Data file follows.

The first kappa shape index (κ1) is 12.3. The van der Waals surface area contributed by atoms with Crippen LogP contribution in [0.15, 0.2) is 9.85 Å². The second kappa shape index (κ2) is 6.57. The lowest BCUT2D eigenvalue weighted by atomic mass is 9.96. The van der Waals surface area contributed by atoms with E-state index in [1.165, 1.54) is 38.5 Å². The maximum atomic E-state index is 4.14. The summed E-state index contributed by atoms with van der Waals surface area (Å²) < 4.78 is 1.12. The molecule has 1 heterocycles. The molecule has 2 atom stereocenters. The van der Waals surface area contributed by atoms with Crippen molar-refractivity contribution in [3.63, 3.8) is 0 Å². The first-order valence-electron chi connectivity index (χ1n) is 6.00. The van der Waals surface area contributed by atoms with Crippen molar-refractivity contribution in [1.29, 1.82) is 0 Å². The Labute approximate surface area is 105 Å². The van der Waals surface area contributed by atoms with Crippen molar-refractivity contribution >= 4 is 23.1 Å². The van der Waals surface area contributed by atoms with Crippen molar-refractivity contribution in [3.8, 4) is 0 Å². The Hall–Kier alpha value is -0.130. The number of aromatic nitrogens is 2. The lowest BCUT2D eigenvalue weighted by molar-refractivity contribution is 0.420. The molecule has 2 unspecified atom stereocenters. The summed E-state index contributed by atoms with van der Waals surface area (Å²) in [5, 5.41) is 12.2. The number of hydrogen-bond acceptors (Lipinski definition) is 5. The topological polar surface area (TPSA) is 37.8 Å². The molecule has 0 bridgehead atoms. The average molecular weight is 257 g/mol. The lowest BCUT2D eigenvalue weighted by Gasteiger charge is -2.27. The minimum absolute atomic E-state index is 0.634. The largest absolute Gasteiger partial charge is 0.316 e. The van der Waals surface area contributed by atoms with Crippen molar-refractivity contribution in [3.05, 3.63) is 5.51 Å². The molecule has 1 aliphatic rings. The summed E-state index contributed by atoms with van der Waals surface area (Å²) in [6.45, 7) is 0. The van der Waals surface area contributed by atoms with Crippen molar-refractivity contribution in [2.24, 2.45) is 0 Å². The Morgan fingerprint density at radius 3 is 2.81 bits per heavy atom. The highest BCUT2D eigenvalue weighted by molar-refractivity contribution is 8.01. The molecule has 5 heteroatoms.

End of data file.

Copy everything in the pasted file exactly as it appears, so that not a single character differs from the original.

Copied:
The first kappa shape index (κ1) is 12.3. The van der Waals surface area contributed by atoms with Crippen LogP contribution in [0.15, 0.2) is 9.85 Å². The second kappa shape index (κ2) is 6.57. The lowest BCUT2D eigenvalue weighted by atomic mass is 9.96. The van der Waals surface area contributed by atoms with E-state index in [1.165, 1.54) is 38.5 Å². The maximum atomic E-state index is 4.14. The summed E-state index contributed by atoms with van der Waals surface area (Å²) < 4.78 is 1.12. The molecule has 1 heterocycles. The molecule has 2 atom stereocenters. The van der Waals surface area contributed by atoms with Crippen molar-refractivity contribution in [3.63, 3.8) is 0 Å². The first-order valence-electron chi connectivity index (χ1n) is 6.00. The van der Waals surface area contributed by atoms with Crippen molar-refractivity contribution in [1.29, 1.82) is 0 Å². The Labute approximate surface area is 105 Å². The van der Waals surface area contributed by atoms with Crippen molar-refractivity contribution >= 4 is 23.1 Å². The van der Waals surface area contributed by atoms with Crippen molar-refractivity contribution in [3.8, 4) is 0 Å². The Hall–Kier alpha value is -0.130. The number of aromatic nitrogens is 2. The lowest BCUT2D eigenvalue weighted by molar-refractivity contribution is 0.420. The molecule has 2 unspecified atom stereocenters. The summed E-state index contributed by atoms with van der Waals surface area (Å²) in [5, 5.41) is 12.2. The number of hydrogen-bond acceptors (Lipinski definition) is 5. The topological polar surface area (TPSA) is 37.8 Å². The molecule has 0 bridgehead atoms. The average molecular weight is 257 g/mol. The lowest BCUT2D eigenvalue weighted by Gasteiger charge is -2.27. The minimum absolute atomic E-state index is 0.634. The largest absolute Gasteiger partial charge is 0.316 e. The van der Waals surface area contributed by atoms with Crippen molar-refractivity contribution in [3.05, 3.63) is 5.51 Å². The molecule has 1 aliphatic rings. The summed E-state index contributed by atoms with van der Waals surface area (Å²) in [6.45, 7) is 0. The van der Waals surface area contributed by atoms with Crippen molar-refractivity contribution in [2.24, 2.45) is 0 Å². The Morgan fingerprint density at radius 3 is 2.81 bits per heavy atom. The highest BCUT2D eigenvalue weighted by molar-refractivity contribution is 8.01. The molecule has 5 heteroatoms.